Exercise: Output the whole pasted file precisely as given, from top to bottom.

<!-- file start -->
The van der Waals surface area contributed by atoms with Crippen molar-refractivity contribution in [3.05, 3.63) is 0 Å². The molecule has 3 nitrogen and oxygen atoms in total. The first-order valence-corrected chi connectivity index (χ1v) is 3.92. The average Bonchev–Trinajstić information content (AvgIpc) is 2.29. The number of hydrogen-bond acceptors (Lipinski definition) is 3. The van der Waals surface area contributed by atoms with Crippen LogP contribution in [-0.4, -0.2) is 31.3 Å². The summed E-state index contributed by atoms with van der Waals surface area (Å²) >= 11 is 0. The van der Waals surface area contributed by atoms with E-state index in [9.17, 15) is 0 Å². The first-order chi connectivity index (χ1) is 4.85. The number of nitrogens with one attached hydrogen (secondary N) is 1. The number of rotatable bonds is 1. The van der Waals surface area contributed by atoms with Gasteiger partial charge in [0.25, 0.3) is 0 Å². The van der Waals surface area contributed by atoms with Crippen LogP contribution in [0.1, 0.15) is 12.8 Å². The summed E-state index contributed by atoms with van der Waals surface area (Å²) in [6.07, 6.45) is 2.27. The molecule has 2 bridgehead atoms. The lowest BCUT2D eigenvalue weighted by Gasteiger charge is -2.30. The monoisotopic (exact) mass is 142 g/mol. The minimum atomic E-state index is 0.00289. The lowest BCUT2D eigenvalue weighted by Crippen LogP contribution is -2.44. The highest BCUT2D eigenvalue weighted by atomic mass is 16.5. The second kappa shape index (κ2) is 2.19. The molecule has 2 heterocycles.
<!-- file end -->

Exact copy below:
The van der Waals surface area contributed by atoms with Crippen molar-refractivity contribution in [3.05, 3.63) is 0 Å². The molecule has 3 nitrogen and oxygen atoms in total. The first-order valence-corrected chi connectivity index (χ1v) is 3.92. The average Bonchev–Trinajstić information content (AvgIpc) is 2.29. The number of hydrogen-bond acceptors (Lipinski definition) is 3. The van der Waals surface area contributed by atoms with Crippen LogP contribution in [-0.4, -0.2) is 31.3 Å². The summed E-state index contributed by atoms with van der Waals surface area (Å²) >= 11 is 0. The van der Waals surface area contributed by atoms with E-state index in [9.17, 15) is 0 Å². The first-order chi connectivity index (χ1) is 4.85. The number of nitrogens with one attached hydrogen (secondary N) is 1. The number of rotatable bonds is 1. The van der Waals surface area contributed by atoms with Gasteiger partial charge in [0.25, 0.3) is 0 Å². The van der Waals surface area contributed by atoms with Crippen LogP contribution in [0.1, 0.15) is 12.8 Å². The summed E-state index contributed by atoms with van der Waals surface area (Å²) in [6.07, 6.45) is 2.27. The molecule has 2 bridgehead atoms. The lowest BCUT2D eigenvalue weighted by Gasteiger charge is -2.30. The monoisotopic (exact) mass is 142 g/mol. The minimum atomic E-state index is 0.00289. The lowest BCUT2D eigenvalue weighted by Crippen LogP contribution is -2.44. The highest BCUT2D eigenvalue weighted by atomic mass is 16.5. The second kappa shape index (κ2) is 2.19. The molecule has 2 heterocycles.